Register Tuesday | November 21 | 2017
Growing Season Ali Hassanein

Growing Season

As family farms disappear from the Canadian landscape, eco-conscious first-generation farmers would like to take their place. But, as Nikki Wiart reports, this is easier said than done.

Nova Scotia’s Broadfork Farm is located in a corner of Canada where hobby-caught fish are sold door-to-door and locals are quick with a wave. The farm is within a stone’s throw of the local firing range, walking distance of the village of River Hebert and a ten-minute drive from Joggins, the world-famous fossil trove. Broadfork’s charming, rickety farmhouse, pale yellow with eye-blinding green trim, is where Shannon Jones, thirty-five, and Bryan Dyck, thirty-two, have made their home. They’ve done minor renovations—updating the kitchen, painting the bathroom, which was a dated Barbie pink—but there are still chunks of floral wallpaper clinging to a spot above the fireplace in the dining room. They have no internet access at home; the couple relies on the local library in order to update their Facebook and Instagram accounts and reply to customer emails.  

Jones and Dyck started out as city kids. Jones spent her formative years in Winnipeg and the Ottawa suburb of Kanata. When she was fifteen, her parents gave her The Teenage Liberation Handbook: How to Quit School and Get a Real Life and Education, a book Jones has never forgotten. It described how young adults could to take learning into their own hands by forgoing institutionalized education, and included a chapter called “Pigs and honey: farm-related work.” Five years later, Jones started working on her first farm. Dyck also grew up in the suburbs and discovered he had a green thumb as a teenager. In his first year at McMaster University, a human geography course redoubled his interest in environmental stewardship and the earth.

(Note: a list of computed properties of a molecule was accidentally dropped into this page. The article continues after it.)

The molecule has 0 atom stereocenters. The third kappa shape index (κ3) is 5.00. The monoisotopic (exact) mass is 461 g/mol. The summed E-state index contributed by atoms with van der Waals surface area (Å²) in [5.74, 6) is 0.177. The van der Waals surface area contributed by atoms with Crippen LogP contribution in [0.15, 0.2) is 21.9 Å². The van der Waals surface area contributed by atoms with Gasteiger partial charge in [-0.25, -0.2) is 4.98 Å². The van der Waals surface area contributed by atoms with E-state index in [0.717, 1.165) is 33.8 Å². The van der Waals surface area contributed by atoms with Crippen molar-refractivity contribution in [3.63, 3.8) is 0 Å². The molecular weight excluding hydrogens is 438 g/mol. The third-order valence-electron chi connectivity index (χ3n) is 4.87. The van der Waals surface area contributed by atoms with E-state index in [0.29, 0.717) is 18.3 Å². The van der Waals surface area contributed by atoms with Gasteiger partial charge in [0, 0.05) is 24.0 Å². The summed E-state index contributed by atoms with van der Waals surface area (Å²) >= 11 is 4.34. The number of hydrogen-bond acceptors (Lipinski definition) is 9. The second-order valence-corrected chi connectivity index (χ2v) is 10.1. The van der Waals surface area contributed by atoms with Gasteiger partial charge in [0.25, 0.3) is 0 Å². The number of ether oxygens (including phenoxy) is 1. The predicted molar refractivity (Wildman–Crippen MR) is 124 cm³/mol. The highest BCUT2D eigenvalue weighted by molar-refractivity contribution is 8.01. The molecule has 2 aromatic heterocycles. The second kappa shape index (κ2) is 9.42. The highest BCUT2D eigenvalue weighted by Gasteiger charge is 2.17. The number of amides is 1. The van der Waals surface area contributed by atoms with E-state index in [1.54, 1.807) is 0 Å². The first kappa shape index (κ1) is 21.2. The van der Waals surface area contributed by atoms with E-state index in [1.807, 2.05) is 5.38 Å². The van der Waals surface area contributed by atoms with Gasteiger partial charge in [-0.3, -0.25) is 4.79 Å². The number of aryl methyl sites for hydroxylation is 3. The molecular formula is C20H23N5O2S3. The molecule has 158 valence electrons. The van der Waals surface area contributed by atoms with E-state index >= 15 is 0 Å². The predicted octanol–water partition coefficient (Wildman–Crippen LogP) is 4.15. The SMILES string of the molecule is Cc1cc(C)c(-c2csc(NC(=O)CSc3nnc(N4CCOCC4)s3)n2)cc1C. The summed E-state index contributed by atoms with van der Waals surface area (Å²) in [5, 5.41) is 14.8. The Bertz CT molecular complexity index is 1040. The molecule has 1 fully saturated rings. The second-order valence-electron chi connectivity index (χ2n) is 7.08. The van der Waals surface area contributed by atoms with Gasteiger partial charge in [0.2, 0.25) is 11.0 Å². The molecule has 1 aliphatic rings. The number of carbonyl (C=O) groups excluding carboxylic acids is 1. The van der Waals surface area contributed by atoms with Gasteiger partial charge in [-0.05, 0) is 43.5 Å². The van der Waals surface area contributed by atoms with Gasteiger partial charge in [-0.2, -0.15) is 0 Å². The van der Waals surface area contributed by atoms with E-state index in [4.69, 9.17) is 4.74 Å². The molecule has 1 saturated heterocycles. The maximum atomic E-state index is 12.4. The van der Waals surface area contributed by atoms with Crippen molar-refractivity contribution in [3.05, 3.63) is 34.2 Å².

Before the pair built a farming business together, Jones spent six years working on farms all over North and South America, and Dyck apprenticed on a vegetable farm in southwestern Ontario, moving up the ranks and quickly becoming a co-manager. When they decided to start their own operation, the couple first leased land on a farm Jones had managed in Nova Scotia. In 2011, they were finally able to buy the farm they live on now. They named it Broadfork after a pronged, U-shaped tool that low-tech farmers use to break up soil. 

Now, Jones and Dyck sell cut flowers and vegetables—everything from conventional veggies like radishes to more specialized crops like Lamb’s Tongue lettuce—every Saturday during the growing season at the Dieppe farmers’ market in New Brunswick, an hour’s drive from the farm. They also sell to local farm-to-table restaurants in Moncton, Halifax and neighbouring small towns like Advocate Harbour. They’re determined to farm in a way that’s sustainable and environmentally responsible. “We decided to become farmers because we wanted to make the world a better place,” Jones says. “We wanted to change the world. Save the world. Be the change.”